- “Detect” encompasses (1) operating the security tools (needed for attack detection), (2) security event monitoring (normalizing a variety of logs), (3) running a security and advisory desk, and (4) security incident detection (analyzing the logs, taking into consideration attacks reported to the service desk by internal users and external clients, being aware of vulnerabilities found in vulnerability scans and benefiting from knowledge bases available from sources such as governmental or research authorities).
- “Defend” is (1) incident response (taking immediate action to stop incidents) and (2) security problem management (initiating/participating in solving major problems).
- “Prevent” is providing (1) a vulnerability scan service, (2) reporting security incidents (successful and unsuccessful attacks) and (3) consulting about security operations (based on hands-on experience with attacks, e.g. in Security Committees, to project and system managers or to security architects).
Conclusion: The big picture is clear – mission (detect, defend, prevent attacks; responsibility for security incident and problem handling), main client (IT Security Department or owner of security), and the service list (to be illustrated as a pie chart along the lines “detect, defend, prevent”) . This will be the heart of the service overview chapter.
What layout shall describe the services on the list?
Based on the ITIL best practice and with some minor modifications, I chose this layout to describe the service items on the lists:
- Service name: Describing the service as shortly and as clearly as possible. Example: “Security incident response” or “Security event monitoring”.
- Service lifecycle status: Mostly operational.
- Client/audience: Business or IT facing. Examples: IT Security or Legal&Compliance.
- Service owner/manager: Responsible person from within IT Security Operations.
- Service description: Short outline of the service and reason. Example: IT Security relies on measures being taken to stop incidents detected. Or: Legal&Compliance relies on logs available for compliance coverage.
- Service deliverables: Breaking down the service into individual results. Example: Incident classes in scope such as DDOS, malware, phishing etc. Or: Logs available for compliance.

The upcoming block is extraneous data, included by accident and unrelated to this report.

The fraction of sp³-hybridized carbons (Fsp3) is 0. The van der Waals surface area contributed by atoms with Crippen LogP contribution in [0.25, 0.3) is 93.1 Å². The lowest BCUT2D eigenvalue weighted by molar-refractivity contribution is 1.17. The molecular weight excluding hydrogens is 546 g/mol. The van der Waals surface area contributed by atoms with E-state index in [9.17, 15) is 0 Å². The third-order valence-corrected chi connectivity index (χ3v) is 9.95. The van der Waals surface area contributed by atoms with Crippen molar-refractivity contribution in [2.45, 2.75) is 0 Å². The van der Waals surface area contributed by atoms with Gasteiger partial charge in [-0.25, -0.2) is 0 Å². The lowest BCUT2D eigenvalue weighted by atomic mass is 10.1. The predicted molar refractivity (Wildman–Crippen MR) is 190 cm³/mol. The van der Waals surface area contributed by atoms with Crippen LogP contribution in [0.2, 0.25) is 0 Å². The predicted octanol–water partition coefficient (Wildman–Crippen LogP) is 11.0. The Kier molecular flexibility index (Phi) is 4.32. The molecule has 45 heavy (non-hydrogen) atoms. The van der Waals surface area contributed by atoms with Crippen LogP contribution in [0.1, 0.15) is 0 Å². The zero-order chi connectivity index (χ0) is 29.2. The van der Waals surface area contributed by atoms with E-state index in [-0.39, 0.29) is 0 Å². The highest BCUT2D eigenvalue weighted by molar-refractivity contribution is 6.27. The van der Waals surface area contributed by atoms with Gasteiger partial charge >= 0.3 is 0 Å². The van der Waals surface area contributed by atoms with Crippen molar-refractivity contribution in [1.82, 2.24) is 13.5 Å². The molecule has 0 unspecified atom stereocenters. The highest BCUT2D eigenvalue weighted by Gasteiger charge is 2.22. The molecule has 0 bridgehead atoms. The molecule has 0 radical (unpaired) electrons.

- Limitation of the service: What is included. Example: Only handling security relevant incidents.
- Service dependencies: Prerequisites for the service. Example: IPM process is operational. Or: Raw event logs are available for normalization and further analysis.
- Cost recovering: Lump sum recovery or cost charging based on prices. Example: IT Security provides the budget, but projects pay for security operations consultancy.
- Service changing/canceling: How can the service be modified or canceled. Example: IT Security Committee agrees about new incident classes to be included.
- Service support: Contact points. Example: Dispatching group defined for ticketing process or one mailbox for clients to report observed/suspected attacks.
- Hours of operation: Example: 7×24 or week days with on call availability.
- Performance metrics: What are the handles to measure the quality of the deliverable. Example: Resolution time for incidents or false positives. Note that research (e.g. from Forrester or Gartner) is available that supports defining performance metrics for security.
- Target service level: What service level is to be delivered (ITIL calls this “service level agreement”). Example: 99% of malware attacks stopped within 24 hours hours or no more than 10% false positives
Conclusion: Deliverables matter
I strongly believe that it is indispensable to focus the service catalog on deliverables. The clients/stakeholders want to know, what is in it for them: What matters for them are the results, not the tasks performed that describe “how” results are achieved. Focusing on deliverables leaves room for optimizing or innovating the process at the point where the process knowledge is – in IT Security Operations.